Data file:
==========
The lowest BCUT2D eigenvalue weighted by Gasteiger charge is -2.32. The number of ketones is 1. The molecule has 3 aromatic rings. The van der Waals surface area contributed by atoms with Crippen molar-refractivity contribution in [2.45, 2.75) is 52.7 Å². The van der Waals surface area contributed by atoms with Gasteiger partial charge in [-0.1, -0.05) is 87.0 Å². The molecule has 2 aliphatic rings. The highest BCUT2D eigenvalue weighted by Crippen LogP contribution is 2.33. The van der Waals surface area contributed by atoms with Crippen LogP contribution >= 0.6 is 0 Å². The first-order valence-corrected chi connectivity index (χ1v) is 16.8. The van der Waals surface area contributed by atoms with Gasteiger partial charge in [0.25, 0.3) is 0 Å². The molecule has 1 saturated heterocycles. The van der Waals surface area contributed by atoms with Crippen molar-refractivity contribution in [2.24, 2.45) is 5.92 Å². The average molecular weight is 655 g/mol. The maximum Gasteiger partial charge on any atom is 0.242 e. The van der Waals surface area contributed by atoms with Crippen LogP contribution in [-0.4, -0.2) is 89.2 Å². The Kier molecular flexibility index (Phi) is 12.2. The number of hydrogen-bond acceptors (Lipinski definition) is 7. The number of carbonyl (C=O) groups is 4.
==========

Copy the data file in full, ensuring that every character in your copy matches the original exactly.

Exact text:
The lowest BCUT2D eigenvalue weighted by Gasteiger charge is -2.32. The number of ketones is 1. The molecule has 3 aromatic rings. The van der Waals surface area contributed by atoms with Crippen molar-refractivity contribution in [2.45, 2.75) is 52.7 Å². The van der Waals surface area contributed by atoms with Gasteiger partial charge in [-0.1, -0.05) is 87.0 Å². The molecule has 2 aliphatic rings. The highest BCUT2D eigenvalue weighted by Crippen LogP contribution is 2.33. The van der Waals surface area contributed by atoms with Crippen LogP contribution >= 0.6 is 0 Å². The first-order valence-corrected chi connectivity index (χ1v) is 16.8. The van der Waals surface area contributed by atoms with Gasteiger partial charge in [0.25, 0.3) is 0 Å². The molecule has 1 saturated heterocycles. The van der Waals surface area contributed by atoms with Crippen molar-refractivity contribution in [2.24, 2.45) is 5.92 Å². The average molecular weight is 655 g/mol. The maximum Gasteiger partial charge on any atom is 0.242 e. The van der Waals surface area contributed by atoms with Crippen LogP contribution in [-0.4, -0.2) is 89.2 Å². The Kier molecular flexibility index (Phi) is 12.2. The number of hydrogen-bond acceptors (Lipinski definition) is 7. The number of carbonyl (C=O) groups is 4.